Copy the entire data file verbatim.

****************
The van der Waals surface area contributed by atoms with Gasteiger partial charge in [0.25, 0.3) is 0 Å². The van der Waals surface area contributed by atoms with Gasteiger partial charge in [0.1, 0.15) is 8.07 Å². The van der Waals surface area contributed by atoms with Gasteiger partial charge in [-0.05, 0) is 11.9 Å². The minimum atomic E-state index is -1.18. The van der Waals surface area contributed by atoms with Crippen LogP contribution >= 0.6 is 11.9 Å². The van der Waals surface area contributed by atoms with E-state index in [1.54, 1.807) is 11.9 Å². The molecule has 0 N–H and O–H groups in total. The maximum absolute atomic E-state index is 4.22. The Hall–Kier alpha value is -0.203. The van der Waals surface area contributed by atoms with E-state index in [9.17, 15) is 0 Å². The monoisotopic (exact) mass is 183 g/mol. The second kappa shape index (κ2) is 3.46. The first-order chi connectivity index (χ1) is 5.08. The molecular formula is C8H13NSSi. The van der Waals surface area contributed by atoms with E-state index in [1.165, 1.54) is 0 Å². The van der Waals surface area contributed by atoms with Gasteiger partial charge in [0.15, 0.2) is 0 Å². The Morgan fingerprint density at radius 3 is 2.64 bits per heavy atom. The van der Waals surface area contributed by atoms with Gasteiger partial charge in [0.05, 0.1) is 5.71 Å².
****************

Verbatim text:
The van der Waals surface area contributed by atoms with Gasteiger partial charge in [0.25, 0.3) is 0 Å². The van der Waals surface area contributed by atoms with Gasteiger partial charge in [0.1, 0.15) is 8.07 Å². The van der Waals surface area contributed by atoms with Gasteiger partial charge in [-0.05, 0) is 11.9 Å². The minimum atomic E-state index is -1.18. The van der Waals surface area contributed by atoms with Crippen LogP contribution >= 0.6 is 11.9 Å². The van der Waals surface area contributed by atoms with E-state index in [1.54, 1.807) is 11.9 Å². The molecule has 0 N–H and O–H groups in total. The maximum absolute atomic E-state index is 4.22. The Hall–Kier alpha value is -0.203. The van der Waals surface area contributed by atoms with E-state index in [9.17, 15) is 0 Å². The monoisotopic (exact) mass is 183 g/mol. The second kappa shape index (κ2) is 3.46. The first-order chi connectivity index (χ1) is 5.08. The molecular formula is C8H13NSSi. The van der Waals surface area contributed by atoms with E-state index in [1.165, 1.54) is 0 Å². The van der Waals surface area contributed by atoms with Gasteiger partial charge in [0.15, 0.2) is 0 Å². The Morgan fingerprint density at radius 3 is 2.64 bits per heavy atom. The van der Waals surface area contributed by atoms with Gasteiger partial charge in [0.05, 0.1) is 5.71 Å².